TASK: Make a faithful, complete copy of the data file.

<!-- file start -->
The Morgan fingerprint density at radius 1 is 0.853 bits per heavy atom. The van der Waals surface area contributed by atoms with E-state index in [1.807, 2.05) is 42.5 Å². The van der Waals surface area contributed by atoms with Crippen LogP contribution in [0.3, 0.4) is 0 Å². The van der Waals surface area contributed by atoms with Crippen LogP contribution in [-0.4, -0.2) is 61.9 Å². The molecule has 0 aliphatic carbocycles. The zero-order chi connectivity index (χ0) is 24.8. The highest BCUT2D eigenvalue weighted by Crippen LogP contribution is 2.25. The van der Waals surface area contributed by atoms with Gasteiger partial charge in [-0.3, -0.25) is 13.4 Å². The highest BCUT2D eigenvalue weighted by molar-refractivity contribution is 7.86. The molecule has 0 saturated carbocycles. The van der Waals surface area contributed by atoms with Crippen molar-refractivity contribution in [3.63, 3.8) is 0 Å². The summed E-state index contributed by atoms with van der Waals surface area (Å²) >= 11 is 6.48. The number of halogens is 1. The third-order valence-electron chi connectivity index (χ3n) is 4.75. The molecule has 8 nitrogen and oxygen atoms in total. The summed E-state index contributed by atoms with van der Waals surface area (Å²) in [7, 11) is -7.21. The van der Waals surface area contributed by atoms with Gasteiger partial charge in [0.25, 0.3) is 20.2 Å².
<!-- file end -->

The Morgan fingerprint density at radius 1 is 0.853 bits per heavy atom. The van der Waals surface area contributed by atoms with E-state index in [1.807, 2.05) is 42.5 Å². The van der Waals surface area contributed by atoms with Crippen LogP contribution in [0.3, 0.4) is 0 Å². The van der Waals surface area contributed by atoms with Crippen LogP contribution in [-0.4, -0.2) is 61.9 Å². The molecule has 0 aliphatic carbocycles. The zero-order chi connectivity index (χ0) is 24.8. The highest BCUT2D eigenvalue weighted by Crippen LogP contribution is 2.25. The van der Waals surface area contributed by atoms with Gasteiger partial charge in [-0.3, -0.25) is 13.4 Å². The highest BCUT2D eigenvalue weighted by molar-refractivity contribution is 7.86. The molecule has 0 saturated carbocycles. The van der Waals surface area contributed by atoms with Crippen molar-refractivity contribution in [3.63, 3.8) is 0 Å². The summed E-state index contributed by atoms with van der Waals surface area (Å²) >= 11 is 6.48. The number of halogens is 1. The third-order valence-electron chi connectivity index (χ3n) is 4.75. The molecule has 8 nitrogen and oxygen atoms in total. The summed E-state index contributed by atoms with van der Waals surface area (Å²) in [7, 11) is -7.21. The van der Waals surface area contributed by atoms with Gasteiger partial charge in [0.25, 0.3) is 20.2 Å².